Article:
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Private equity firm to acquire Keypath Education for AUD$187m 

Leading edtech company Keypath Education has become the latest online education venture to be acquired by a private equity firm, amid a challenging financial environment for the online program management market.
June 7 2024
3 Min Read

Sterling Partners – already Keypath’s majority shareholder – will become its sole owner, acquiring the outstanding shares for $0.87 per share at approximately $186.8 million.  

“The special committee has carefully considered the advantages and disadvantages of the proposed transaction and believes the offer price is attractive and provides the unaffiliated stockholders with provision of liquidity and certain value today for their investment in our business,” said Diana Eilert, chair of Keypath’s special committee.  

The committee unanimously recommended the transaction, which was announced on May 24 and will see Keypath become a wholly owned subsidiary and delisted on Australia’s stock exchange.  

Despite strong Q3 revenue growth revealed by Keypath days before news of the acquisition, the lack of liquidity was a “significant impediment” for existing and potential Keypath investors, according to Eilert.  

“The news isn’t entirely surprising as it’s been a challenging operating environment for online program management companies (OPMs) for a number of years,” digital education specialist Neil Mosley told The PIE News.  

“There’s been a number of mergers and acquisitions during that period and continuing shakeout in this space, driven by economic and enrolment challenges,” Mosley added.  

The news isn’t entirely surprising as it’s been a challenging operating environment for OPMs in recent years

Neil Mosley

OPMs like Keypath help universities bring their programs online, but sector growth has slowed in recent years as institutions are increasingly managing their own online programming.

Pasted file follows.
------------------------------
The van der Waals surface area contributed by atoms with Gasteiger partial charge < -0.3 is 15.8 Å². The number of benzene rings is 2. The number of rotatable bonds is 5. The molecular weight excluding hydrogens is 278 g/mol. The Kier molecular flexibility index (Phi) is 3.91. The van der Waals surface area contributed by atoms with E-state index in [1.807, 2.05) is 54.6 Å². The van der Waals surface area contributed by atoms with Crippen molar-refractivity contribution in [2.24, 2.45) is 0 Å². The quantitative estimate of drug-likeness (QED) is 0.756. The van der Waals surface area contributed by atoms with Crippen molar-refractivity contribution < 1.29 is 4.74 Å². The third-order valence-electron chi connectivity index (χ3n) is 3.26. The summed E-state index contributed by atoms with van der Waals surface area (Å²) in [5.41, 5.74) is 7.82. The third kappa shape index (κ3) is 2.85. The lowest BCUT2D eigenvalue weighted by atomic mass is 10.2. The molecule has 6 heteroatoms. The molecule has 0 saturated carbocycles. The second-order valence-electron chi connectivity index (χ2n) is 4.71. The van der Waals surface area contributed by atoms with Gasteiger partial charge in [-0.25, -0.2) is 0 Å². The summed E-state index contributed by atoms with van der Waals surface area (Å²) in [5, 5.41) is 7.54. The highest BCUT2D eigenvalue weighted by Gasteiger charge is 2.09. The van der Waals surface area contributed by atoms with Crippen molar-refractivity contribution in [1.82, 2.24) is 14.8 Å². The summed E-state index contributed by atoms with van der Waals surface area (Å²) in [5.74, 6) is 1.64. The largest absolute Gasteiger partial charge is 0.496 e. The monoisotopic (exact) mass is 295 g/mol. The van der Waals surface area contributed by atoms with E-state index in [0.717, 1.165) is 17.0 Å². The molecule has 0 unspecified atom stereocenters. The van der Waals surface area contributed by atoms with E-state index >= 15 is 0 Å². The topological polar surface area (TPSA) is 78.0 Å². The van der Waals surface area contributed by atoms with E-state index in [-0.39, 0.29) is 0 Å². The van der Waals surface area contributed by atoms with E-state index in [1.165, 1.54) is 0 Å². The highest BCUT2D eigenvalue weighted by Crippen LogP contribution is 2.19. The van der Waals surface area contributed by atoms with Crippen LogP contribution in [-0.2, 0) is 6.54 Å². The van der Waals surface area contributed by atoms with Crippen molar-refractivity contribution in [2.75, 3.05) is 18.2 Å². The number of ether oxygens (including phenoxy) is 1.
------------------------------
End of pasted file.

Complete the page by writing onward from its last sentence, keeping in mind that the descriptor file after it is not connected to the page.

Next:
This has pushed market valuations of publicly traded OPMs downwards, with leading provider Wiley announcing its acquisition last year and 2U facing “severe” financial distress.  

In recent years, Keypath has concentrated its focus on healthcare programs in the US and Asia Pacific region, pivoting away from UK and Canadian markets in subjects such as business, according to Mosley. 

“These Q3 FY24 results, including the increase in enrolments, demonstrate our strategic focus on healthcare in the US and the APAC region, providing us with confidence in driving revenue growth and continued profitability improvements in the coming periods, having reached adjusted EBITDA profitability in FY24,” said Keypath founder and CEO Steve Fireng. 

While there’s evidence that the pivot has been successful, the possibility of future growth “has to be balanced with the industry business and market risks that Keypath stockholders face remaining as a publicly listed company”, said Eilert.  

Sterling’s offer of $0.87 per share represents an 88% premium over Keypath CDIs’ six-month average price of $0.46 to May 2024 – a “generous” cash offer to shareholders that will support Keypath’s strategic direction, according to Mosley.  

“As Sterling partners were already a majority shareholder and as the strategic pivot seems to be so far going in a positive direction, I wouldn’t expect this move to result in any significant changes within Keypath and its day-to-day operations, but rather provides more ballast to the strategy it’s been trying to execute recently,” Mosley added. 

Private equity firm Stirling Partners invests in education, consumer, healthcare and technology services including OpenClassrooms and Laureate Education.  

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